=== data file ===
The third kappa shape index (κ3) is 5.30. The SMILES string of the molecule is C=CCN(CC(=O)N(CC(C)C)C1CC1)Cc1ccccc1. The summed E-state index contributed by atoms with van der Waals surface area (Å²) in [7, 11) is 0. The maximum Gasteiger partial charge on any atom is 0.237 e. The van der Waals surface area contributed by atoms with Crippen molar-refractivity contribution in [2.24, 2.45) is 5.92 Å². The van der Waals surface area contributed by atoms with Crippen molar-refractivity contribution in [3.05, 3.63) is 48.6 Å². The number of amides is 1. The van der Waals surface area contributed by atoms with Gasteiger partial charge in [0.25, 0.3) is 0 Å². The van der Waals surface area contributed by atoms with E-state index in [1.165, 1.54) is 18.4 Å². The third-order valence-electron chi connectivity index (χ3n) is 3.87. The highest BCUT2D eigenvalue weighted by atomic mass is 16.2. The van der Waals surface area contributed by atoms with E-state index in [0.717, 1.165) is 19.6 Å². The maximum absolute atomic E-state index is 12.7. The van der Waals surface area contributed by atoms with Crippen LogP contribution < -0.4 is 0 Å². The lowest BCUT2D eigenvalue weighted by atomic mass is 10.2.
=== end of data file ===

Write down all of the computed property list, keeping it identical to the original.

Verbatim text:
The third kappa shape index (κ3) is 5.30. The SMILES string of the molecule is C=CCN(CC(=O)N(CC(C)C)C1CC1)Cc1ccccc1. The summed E-state index contributed by atoms with van der Waals surface area (Å²) in [7, 11) is 0. The maximum Gasteiger partial charge on any atom is 0.237 e. The van der Waals surface area contributed by atoms with Crippen molar-refractivity contribution in [2.24, 2.45) is 5.92 Å². The van der Waals surface area contributed by atoms with Crippen molar-refractivity contribution in [3.05, 3.63) is 48.6 Å². The number of amides is 1. The van der Waals surface area contributed by atoms with Gasteiger partial charge in [0.25, 0.3) is 0 Å². The van der Waals surface area contributed by atoms with E-state index in [1.165, 1.54) is 18.4 Å². The third-order valence-electron chi connectivity index (χ3n) is 3.87. The highest BCUT2D eigenvalue weighted by atomic mass is 16.2. The van der Waals surface area contributed by atoms with E-state index in [0.717, 1.165) is 19.6 Å². The maximum absolute atomic E-state index is 12.7. The van der Waals surface area contributed by atoms with Crippen LogP contribution < -0.4 is 0 Å². The lowest BCUT2D eigenvalue weighted by atomic mass is 10.2.